This is my seventh yearly playlist for Good Letters. I’ve been racking my brains to come up with a theme for this one, but to be honest, I think the theme of these playlists is almost always the same: basically, the human condition—joy and sorrow, faith and doubt, triumph and tragedy, and all that.
These songs are roughly arranged in two parts, with the first half being more sad and angry, and the latter half more hopeful and upbeat. Really, though these are just fourteen songs I heard this year felt warm, human, and true. You can listen to them on a playlist here. I hope you like them.
Half-Handed Cloud: “We Toil and Struggle”
Half-Handed Cloud is nothing if not consistent—you can count on John Ringhofer to crank out albums of tight, cute pop songs based on Bible verses that sound like they were played on toy instruments, and I know that sounds annoying, but when you take in a whole HHC album, the totality of the vision is impressive.
Sleater-Kinney: “Bury Our Friends”
From the first bombastic few seconds of this song, I realized I’d made a huge mistake in not buying Sleater-Kinney’s older records. The band re-formed this year and is releasing a new album in early 2015. For those who haven’t heard of this Portland band, you’ve probably by now heard of Carrie Brownstein from her TV show Portlandia. This song isn’t funny, though—it’s loud, powerful, and hopeful.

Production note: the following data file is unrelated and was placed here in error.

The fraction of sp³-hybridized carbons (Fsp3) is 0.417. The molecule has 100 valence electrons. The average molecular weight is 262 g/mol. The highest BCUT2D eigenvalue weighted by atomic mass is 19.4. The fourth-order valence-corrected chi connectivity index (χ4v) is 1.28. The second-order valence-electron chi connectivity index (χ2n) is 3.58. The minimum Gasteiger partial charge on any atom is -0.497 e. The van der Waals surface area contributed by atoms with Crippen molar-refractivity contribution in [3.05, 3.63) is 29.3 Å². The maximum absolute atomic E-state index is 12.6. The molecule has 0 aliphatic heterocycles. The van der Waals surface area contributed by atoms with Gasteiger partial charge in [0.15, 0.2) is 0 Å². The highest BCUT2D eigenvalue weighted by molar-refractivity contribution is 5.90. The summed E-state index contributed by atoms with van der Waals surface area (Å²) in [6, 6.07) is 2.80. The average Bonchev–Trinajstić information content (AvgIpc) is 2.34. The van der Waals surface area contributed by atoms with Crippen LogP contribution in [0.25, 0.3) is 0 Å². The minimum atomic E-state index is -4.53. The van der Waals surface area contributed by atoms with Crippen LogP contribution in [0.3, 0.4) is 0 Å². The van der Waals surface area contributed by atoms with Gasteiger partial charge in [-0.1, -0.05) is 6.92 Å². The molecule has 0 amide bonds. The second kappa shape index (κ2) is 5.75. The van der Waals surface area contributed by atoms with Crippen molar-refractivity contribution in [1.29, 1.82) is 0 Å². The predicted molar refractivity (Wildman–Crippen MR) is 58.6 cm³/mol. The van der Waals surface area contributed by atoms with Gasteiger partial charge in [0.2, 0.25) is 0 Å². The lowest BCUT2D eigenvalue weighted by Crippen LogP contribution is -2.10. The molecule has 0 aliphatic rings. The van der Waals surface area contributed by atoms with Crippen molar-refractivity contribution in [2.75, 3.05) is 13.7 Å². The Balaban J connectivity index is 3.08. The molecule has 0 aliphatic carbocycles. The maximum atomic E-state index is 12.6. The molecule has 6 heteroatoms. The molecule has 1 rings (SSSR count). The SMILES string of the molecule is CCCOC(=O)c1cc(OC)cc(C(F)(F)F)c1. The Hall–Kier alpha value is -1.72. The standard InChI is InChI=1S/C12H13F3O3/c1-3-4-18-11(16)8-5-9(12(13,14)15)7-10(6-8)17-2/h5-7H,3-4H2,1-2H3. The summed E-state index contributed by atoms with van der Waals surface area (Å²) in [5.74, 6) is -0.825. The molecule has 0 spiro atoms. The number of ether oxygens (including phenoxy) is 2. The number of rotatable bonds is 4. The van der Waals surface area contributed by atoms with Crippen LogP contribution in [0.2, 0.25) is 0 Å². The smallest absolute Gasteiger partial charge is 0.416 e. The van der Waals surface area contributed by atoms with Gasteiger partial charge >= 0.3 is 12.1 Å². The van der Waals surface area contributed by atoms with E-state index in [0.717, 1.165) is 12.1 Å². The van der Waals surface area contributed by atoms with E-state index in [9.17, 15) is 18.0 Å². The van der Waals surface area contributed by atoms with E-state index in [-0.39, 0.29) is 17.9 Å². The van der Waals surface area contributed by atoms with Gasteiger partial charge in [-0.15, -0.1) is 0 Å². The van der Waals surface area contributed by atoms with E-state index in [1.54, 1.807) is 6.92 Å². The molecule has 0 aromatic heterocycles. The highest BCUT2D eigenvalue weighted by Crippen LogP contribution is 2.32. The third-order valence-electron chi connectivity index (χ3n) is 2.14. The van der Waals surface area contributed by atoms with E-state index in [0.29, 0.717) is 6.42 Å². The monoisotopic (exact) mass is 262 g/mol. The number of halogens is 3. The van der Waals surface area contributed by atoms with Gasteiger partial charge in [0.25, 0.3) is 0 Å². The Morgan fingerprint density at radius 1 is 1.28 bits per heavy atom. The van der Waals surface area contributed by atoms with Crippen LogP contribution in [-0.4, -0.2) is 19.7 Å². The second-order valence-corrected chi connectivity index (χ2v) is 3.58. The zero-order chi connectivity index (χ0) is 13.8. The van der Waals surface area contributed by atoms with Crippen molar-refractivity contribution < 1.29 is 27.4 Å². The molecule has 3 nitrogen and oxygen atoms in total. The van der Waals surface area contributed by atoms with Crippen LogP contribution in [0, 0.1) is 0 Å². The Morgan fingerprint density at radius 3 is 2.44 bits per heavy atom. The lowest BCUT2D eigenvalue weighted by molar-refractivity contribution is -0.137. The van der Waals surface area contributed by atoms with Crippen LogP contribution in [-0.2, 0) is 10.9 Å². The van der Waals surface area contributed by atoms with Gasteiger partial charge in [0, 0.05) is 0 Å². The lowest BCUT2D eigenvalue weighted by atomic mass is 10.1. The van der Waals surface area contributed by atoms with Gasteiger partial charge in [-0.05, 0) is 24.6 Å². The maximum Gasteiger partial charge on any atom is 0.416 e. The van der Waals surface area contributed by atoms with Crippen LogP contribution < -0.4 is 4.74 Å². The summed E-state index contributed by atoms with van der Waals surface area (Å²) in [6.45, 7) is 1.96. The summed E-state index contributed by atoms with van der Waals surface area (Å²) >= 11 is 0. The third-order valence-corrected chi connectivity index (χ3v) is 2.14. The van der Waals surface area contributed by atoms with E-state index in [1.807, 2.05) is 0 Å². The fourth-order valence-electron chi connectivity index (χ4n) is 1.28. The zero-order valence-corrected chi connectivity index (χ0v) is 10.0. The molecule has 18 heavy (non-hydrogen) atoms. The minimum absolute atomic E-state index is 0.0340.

Stars is not the only band that sounds like the Smiths on this year’s list. While they haven’t delivered a knockout pop single since “Take Me to the Riot,” this song’s melody immediately grabbed me.
Nicki Minaj: “Pills and Potions”
While Nicki Minaj’s big single this year, “Anaconda,” is pretty vile—it makes Sir Mix-A-Lot’s “Baby Got Back,” which it heavily samples, seem sweet and innocent in its sexual exploitation—this is a beautiful track full of pathos and sadness. Just the chorus — “I still love / I still love / I still love / I still love”—was enough for me to include it here.
Fartbarf: “Master of the 5 Count”
This band has the worst name, but some of the best analog synthesizer music I’ve heard in recent years, played by two Moogs and a live drummer. They also dress in Neanderthal costumes, which is neither here nor there.
Swet Shop Boys: “Benny Lava”
Heems used to be known as a “joke” rapper with Das Racist, but his rhymes have always had a kind of prophetic vibe (if you can dodge the constant references to weed). This song has a punishingly catchy beat, and its political edge is sad and angry—particularly when Riz MC weaves references to Michael Jackson, Afghanistan, child soldiers, drones, and video games into a brutal, tragic short story of a verse.
Nick Thoburn: “Bad Dream (the theme)”
An obsession of the year – the Serial podcast from This American Life. This theme, like the podcast it comes from, haunts my dreams.
Dry Bones: “Dark Days”
Another obsession of mine from 2014: the scandal-plagued downfall of Mars Hill Church in Seattle. Much has been written about this church and its seemingly megalomaniacal pastor, but nothing quite as brutal as this song by former punk rocker Jeff Suffering, who was a pastor at Mars Hill for almost all of the church’s entire existence. From the first screamed line—“We all trusted you!”—this song does not let up.